Just a little rain transforms the desert floor into an entirely different atmosphere. Branchiopod cysts that mingle with the fine desert sand, survive inconspicuously for up to 200 years. Not only that, but these tiny eggs are unaffected by temperatures ranging from below freezing to 150 degrees Fahrenheit. A curious scientist even went so far as to glue the eggs of brine shrimp (a species of branchiopod) to a space shuttle in a 1980 launch where they survived the tremendous roundtrip completely unscathed to produce healthy animals!
It seems like these prehistoric organisms, capable of enduring ridiculous varieties in temperature and even the vacuum of space, found the secret to survival millions of centuries ago. Branchiopods include tiny crustaceans such as fairy shrimp, clam shrimp, and tadpole shrimp that have learned to live in the most extreme environments.
This practice of Anhydrobiosis-survival without water-occurs in areas with unpredictable rainfall. Anhydrobiotic desert potholes that collect water from chance rains are the perfect area to find algae, nematodes and prehistoric looking tadpole shrimp (a.k.a dinosaur shrimp) that hatch out of tiny eggs. A spot that may have been bone dry only 2 days ago can bubble with life after the accumulation of a few draindrops.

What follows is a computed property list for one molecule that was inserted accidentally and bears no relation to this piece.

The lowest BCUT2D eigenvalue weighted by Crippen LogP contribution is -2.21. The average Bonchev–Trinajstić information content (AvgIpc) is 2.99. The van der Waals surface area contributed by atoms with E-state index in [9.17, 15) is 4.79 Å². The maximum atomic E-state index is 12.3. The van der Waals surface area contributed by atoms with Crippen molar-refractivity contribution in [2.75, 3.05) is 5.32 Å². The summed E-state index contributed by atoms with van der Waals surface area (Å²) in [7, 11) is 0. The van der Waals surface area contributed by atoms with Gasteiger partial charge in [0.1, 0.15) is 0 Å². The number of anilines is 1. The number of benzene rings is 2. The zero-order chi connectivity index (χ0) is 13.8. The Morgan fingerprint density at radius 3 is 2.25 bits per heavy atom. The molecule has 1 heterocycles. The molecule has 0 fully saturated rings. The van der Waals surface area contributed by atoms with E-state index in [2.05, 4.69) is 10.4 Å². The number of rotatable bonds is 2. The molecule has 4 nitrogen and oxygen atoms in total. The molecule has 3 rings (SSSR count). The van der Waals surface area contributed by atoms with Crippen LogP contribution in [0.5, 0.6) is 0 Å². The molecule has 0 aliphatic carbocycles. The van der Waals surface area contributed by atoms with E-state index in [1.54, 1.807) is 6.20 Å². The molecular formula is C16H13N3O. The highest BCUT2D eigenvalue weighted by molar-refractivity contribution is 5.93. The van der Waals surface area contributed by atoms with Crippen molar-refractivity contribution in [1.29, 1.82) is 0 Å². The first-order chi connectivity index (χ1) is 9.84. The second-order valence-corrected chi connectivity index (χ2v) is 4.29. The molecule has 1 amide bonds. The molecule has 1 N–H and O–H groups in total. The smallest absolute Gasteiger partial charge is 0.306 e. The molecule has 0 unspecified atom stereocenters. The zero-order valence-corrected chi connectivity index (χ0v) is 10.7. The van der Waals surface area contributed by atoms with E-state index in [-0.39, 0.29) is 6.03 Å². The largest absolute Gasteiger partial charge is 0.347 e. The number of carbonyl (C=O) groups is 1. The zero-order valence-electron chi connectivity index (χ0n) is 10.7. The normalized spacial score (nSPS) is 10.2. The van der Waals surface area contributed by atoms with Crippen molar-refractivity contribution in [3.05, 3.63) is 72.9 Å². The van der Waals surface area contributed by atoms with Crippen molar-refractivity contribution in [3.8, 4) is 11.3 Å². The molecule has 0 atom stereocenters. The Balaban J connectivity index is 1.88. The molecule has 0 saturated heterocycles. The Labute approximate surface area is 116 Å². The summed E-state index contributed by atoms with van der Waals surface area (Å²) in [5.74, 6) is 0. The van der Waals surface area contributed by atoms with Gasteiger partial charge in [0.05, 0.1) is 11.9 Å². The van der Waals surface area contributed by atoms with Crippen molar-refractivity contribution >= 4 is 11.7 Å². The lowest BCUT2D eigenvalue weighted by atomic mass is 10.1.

Branchiopods evolved in waters before insects or fish even existed. These crustaceans survived once other animals appeared by migrating to environments where fish and insects wouldn’t follow-evaporating water sources-and have changed little since then.
These little shrimp have adapted to cover all risks. Not every egg will hatch as soon as it rains, for example. This is an important adaptation, since the batch would go to waste if the rain didn’t last long enough for the eggs to hatch and the shrimp to mature into adulthood (around 10 days total). The eggs require very specific conditions to hatch; not only that, but one individual’s eggs will have different hatching cues than others: One tadpole shrimp may produce eggs that hatch as soon as they are exposed to water, while another’s eggs won’t hatch until they have dried out and frozen multiple times. With this much variety, at least some of the offspring will make it.
Branchiopoda are just another example of awesome life on earth, delivered in the smallest of packages.